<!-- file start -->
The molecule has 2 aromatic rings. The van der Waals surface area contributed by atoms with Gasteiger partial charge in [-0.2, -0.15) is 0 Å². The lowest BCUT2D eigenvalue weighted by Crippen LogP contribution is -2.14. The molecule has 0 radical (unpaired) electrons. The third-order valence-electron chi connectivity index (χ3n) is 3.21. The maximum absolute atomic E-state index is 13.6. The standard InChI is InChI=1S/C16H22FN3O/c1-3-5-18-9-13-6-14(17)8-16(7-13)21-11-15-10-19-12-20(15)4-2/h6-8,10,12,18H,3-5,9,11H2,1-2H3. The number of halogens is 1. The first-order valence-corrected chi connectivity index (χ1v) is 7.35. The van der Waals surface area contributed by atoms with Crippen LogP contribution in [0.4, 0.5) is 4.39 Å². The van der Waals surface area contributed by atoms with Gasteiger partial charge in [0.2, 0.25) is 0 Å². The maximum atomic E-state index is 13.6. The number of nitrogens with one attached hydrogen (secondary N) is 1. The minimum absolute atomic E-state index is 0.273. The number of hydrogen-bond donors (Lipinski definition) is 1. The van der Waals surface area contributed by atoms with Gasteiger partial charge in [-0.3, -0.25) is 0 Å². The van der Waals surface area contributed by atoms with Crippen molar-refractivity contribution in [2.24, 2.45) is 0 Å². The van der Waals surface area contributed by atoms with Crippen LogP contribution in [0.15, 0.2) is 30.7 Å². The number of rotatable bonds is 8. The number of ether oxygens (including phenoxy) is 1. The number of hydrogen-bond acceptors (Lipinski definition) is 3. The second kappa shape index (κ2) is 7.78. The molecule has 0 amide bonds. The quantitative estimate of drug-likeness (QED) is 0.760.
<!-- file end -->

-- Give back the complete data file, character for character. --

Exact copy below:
The molecule has 2 aromatic rings. The van der Waals surface area contributed by atoms with Gasteiger partial charge in [-0.2, -0.15) is 0 Å². The lowest BCUT2D eigenvalue weighted by Crippen LogP contribution is -2.14. The molecule has 0 radical (unpaired) electrons. The third-order valence-electron chi connectivity index (χ3n) is 3.21. The maximum absolute atomic E-state index is 13.6. The standard InChI is InChI=1S/C16H22FN3O/c1-3-5-18-9-13-6-14(17)8-16(7-13)21-11-15-10-19-12-20(15)4-2/h6-8,10,12,18H,3-5,9,11H2,1-2H3. The number of halogens is 1. The first-order valence-corrected chi connectivity index (χ1v) is 7.35. The van der Waals surface area contributed by atoms with Crippen LogP contribution in [0.4, 0.5) is 4.39 Å². The van der Waals surface area contributed by atoms with Gasteiger partial charge in [0.2, 0.25) is 0 Å². The maximum atomic E-state index is 13.6. The number of nitrogens with one attached hydrogen (secondary N) is 1. The minimum absolute atomic E-state index is 0.273. The number of hydrogen-bond donors (Lipinski definition) is 1. The van der Waals surface area contributed by atoms with Gasteiger partial charge in [-0.3, -0.25) is 0 Å². The van der Waals surface area contributed by atoms with Crippen molar-refractivity contribution in [2.24, 2.45) is 0 Å². The van der Waals surface area contributed by atoms with Crippen LogP contribution in [0.15, 0.2) is 30.7 Å². The number of rotatable bonds is 8. The number of ether oxygens (including phenoxy) is 1. The number of hydrogen-bond acceptors (Lipinski definition) is 3. The second kappa shape index (κ2) is 7.78. The molecule has 0 amide bonds. The quantitative estimate of drug-likeness (QED) is 0.760.